The New Normal: Arts & Entertainment
[SW Colorado | July 2020 | Kathryn R. Burke]
The Art and Entertainment industry has undergone an enormous change in how it presents art, music, and live performances. This new artistic normal also comes with a new vocabulary—words like “virtual, Zoom, live-streamed, online.” And it depends on high-speed Internet like we get here in Montrose and Delta Counties from Elevate.
According to Webster’s Dictionary, a “virtual” presentation is “being on or simulated on a computer or computer network.” People don’t have to be physically present to see and hear a musical or theater performance: It can be performed and digitally projected to an unseen and unpresent audience via the Internet. “Live” takes on a whole new meaning, as viewers can attend virtually rather than in person. They partake via “live-streaming,” an online service that facilitates broadcasting an event from one computer device to another. The receiving system could be anything from a desktop or laptop computer to a handheld device, such as a tablet or smart phone.
And it’s not just performance art that can be transmitted via the Internet. Galleries display art on their walls, but they can also display it virtually, where an art lover or buyer can “see” and buy it “online” without ever stepping foot into the gallery.
This magical transforming of live to live-streamed, of in-person to virtual, commonly happens through the use of video conferencing software. One of the most popular is “Zoom.” It allows presenters to set up an account, then invites viewers to “join a meeting” (or participate in an event or performance) shared via video, audio, or both to the recipient’s computer…again, relying on high-speed Internet (at both ends).
Earlier this year, Montrose’s Magic Circle Players (MCP) presented War of the Worlds, a virtual performance with each actor playing their role from their own home (with a set or backdrop), the many parts smoothly combined into a seemingly single performance, then live-streamed to an audience. “Tickets” were sold through the MCP website, and over 1,500 people “attended” without the actors or audience being present in the theater!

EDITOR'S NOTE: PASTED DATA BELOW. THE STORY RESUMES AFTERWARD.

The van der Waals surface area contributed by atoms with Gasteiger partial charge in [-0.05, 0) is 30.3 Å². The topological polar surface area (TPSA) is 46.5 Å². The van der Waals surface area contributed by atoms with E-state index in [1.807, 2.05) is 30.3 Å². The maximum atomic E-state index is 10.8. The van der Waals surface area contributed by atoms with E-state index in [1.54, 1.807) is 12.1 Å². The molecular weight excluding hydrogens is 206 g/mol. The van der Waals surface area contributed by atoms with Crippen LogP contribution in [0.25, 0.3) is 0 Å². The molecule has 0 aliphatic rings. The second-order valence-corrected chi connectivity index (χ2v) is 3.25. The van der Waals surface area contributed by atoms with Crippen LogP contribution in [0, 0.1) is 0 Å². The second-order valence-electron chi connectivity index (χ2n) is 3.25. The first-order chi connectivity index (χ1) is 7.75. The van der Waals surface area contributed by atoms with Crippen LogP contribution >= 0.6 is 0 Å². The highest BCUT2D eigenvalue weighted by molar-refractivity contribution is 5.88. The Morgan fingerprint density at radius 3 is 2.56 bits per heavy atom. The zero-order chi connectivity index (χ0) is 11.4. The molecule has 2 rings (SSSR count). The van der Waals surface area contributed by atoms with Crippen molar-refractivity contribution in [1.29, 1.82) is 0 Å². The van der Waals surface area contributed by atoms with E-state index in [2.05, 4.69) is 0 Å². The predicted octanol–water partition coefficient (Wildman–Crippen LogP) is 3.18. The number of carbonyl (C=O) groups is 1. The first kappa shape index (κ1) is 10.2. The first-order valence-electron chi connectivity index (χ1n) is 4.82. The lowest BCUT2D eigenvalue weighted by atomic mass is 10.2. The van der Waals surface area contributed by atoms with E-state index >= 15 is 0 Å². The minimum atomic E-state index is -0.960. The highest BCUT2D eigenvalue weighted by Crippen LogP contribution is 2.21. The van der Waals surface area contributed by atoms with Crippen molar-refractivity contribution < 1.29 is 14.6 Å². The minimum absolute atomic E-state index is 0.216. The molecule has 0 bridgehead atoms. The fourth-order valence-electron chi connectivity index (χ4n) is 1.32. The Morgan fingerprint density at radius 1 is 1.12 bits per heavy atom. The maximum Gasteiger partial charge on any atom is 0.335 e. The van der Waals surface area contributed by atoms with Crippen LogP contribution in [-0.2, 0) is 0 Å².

Cedaredge musician David Starr puts on a weekly concert via Facebook live-streaming that allows his listeners to make song requests using a “chat” feature. Listeners and viewers can see who else is in attendance when pictures and chats pop up on their screens. Listeners can invite friends to “attend,” perhaps even hosting a “Facebook Party,” another feature that invites an audience from diverse locations, gathering together without physically congregating.
The 610 Courtyard in Ridgway, a new venue, offers musical, comedic, and small theatrical performances to a live audience (limited to 16 persons per seating), then extends their reach to a virtual audience by live-streaming.
For a long time, many people were leery of the Internet, not trusting it to keep their financial transactions safe and unaware of its potential. But now, with the crisis of Covid, and the necessity of socially isolating and avoiding any kind of large gathering—coupled with the fear of getting ill—people are finding a new way to share art and entertainment without actually being physically present to do so. They can invite faraway family members and friends to join them in a concert or play, or “visit” a gallery together. High-speed Internet is now a way to keep us together when we must be apart, and we can still enjoy creative endeavors simultaneously, wherever we may be.